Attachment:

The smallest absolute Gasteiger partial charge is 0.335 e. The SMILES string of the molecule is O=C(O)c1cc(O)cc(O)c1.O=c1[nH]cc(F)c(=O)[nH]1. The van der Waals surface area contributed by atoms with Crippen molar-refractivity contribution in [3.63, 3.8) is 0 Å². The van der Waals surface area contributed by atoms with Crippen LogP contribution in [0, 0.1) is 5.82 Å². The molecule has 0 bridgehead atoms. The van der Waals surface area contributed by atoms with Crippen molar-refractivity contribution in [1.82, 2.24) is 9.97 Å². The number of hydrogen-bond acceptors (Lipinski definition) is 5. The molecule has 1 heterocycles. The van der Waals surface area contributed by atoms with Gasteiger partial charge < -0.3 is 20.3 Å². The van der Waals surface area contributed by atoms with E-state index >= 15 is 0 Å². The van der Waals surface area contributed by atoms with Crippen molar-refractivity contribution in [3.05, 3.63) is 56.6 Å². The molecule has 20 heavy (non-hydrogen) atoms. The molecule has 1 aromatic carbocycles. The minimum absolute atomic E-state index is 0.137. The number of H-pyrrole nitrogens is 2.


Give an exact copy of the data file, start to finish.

The smallest absolute Gasteiger partial charge is 0.335 e. The SMILES string of the molecule is O=C(O)c1cc(O)cc(O)c1.O=c1[nH]cc(F)c(=O)[nH]1. The van der Waals surface area contributed by atoms with Crippen molar-refractivity contribution in [3.63, 3.8) is 0 Å². The van der Waals surface area contributed by atoms with Crippen LogP contribution in [0, 0.1) is 5.82 Å². The molecule has 0 bridgehead atoms. The van der Waals surface area contributed by atoms with Crippen molar-refractivity contribution in [1.82, 2.24) is 9.97 Å². The number of hydrogen-bond acceptors (Lipinski definition) is 5. The molecule has 1 heterocycles. The van der Waals surface area contributed by atoms with Gasteiger partial charge < -0.3 is 20.3 Å². The van der Waals surface area contributed by atoms with E-state index >= 15 is 0 Å². The van der Waals surface area contributed by atoms with Crippen molar-refractivity contribution in [3.05, 3.63) is 56.6 Å². The molecule has 20 heavy (non-hydrogen) atoms. The molecule has 1 aromatic carbocycles. The minimum absolute atomic E-state index is 0.137. The number of H-pyrrole nitrogens is 2.